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Long-gone lake on Mars resembled those on Earth

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Long-gone lake on Mars resembled those on Earth

One step towards finding out is in reconstructing the environment that once existed there: if it was one that would support life or not."We could tell something was going on", Hurowitz said. Though the study hasn't yet confirmed that the living organisms got their origins from the red planet, it has come up with a very optimistic view that Martian lakes, some three billion years ago, were supportive to microbe lives.

Ever since NASA's Curiosity rover landed on the Red Planet in 2012, it has been looking for answers to the same question: "Did the Red Planet ever harbor life?". "We had an 'Aha!' moment when we realised that the mineral information and the bedding-thickness information mapped perfectly onto each other in a way you would expect from a stratified lake with a chemical boundary between shallow water and deeper water". But we have to remember that at the time of Gale Lake, life on our planet had not yet adapted to using oxygen-photosynthesis had not yet been invented.

In its first year, on the crater floor at "Yellowknife Bay", the rover found evidence of ancient freshwater river and lake environments with all the main chemical ingredients for life and a possible energy source for life.

This means it could have sustained different types of lifeforms at once, the researchers say.

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The rover had previously revealed that the Gale crater, situated south of the Martian equator and believed to be about 3.8 billion years old, was once likely an enormous lake that stretched for miles "with water that we would even have been able to drink", said Jens Frydenvang, a scientist at Los Alamos National Laboratory and the University of Copenhagen and lead author of the new study.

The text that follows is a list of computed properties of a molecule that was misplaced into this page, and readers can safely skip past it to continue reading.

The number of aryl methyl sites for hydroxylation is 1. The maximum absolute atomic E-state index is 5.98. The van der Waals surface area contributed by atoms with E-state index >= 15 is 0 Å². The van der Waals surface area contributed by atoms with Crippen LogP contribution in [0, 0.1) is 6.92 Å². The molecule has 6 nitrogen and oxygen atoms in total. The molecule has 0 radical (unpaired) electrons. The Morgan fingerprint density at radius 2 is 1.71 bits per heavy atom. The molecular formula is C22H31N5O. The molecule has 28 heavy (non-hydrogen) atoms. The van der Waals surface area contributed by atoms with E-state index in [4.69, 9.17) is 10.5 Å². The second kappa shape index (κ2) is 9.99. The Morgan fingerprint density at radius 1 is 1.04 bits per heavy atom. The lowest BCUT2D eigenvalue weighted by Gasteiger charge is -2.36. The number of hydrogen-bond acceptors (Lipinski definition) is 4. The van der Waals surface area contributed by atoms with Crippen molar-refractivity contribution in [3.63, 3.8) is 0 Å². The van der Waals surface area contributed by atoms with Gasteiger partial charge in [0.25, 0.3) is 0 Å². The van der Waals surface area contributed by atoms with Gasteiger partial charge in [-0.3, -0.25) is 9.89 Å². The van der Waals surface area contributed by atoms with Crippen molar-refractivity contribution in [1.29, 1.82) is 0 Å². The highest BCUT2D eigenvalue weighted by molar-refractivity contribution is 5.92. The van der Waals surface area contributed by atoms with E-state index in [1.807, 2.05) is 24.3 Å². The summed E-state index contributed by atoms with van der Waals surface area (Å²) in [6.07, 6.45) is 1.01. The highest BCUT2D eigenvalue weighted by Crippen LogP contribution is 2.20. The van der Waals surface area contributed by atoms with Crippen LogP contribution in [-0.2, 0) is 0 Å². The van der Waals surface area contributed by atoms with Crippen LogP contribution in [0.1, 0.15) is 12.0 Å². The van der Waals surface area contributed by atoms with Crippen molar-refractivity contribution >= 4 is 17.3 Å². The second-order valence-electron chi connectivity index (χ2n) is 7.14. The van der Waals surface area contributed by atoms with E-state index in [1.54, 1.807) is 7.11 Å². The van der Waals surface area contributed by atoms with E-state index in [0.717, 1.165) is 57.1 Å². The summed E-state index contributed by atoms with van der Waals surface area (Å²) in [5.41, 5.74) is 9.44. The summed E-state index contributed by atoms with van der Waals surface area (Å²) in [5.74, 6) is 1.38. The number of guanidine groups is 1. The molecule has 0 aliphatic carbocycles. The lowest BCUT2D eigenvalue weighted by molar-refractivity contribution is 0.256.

What they found is that the crater once had a variety of environments that could have supported a diverse range of microbial life.

"This matters because it affects what minerals are deposited in the sediments, and also because oxygen is important for life". Close to the surface, there were plenty of oxidizing agents and rocks formed from large, dense grains, whereas the deeper layers had more reducing agents and were formed from finer material.

In an interview with Newsweek, study co-author and Stony Brook University geochemist/planetary scientist Joel Hurowitz explained why Gale crater is a good place for scientists to analyze Mars' climate as it was billions of years ago - NASA's Curiosity rover can be found there, and is sending back more data on how conditions in ancient Martian history may have been conducive to life. "What was causing iron minerals to be one flavor in one part of the lake and another flavor in another part of the lake? These oxidation states would be controlled by the dissolved oxygen content of the water". The recognition of redox stratification in the lake in Gale crater adds new detail to our understanding of ancient martian aquatic environments. The rover found these lying on the lower north slope of Mount Sharp, which is a 3.4-mile-high (5.5 km) mountain that rises out of Gale Crater's center, according to Space.com.

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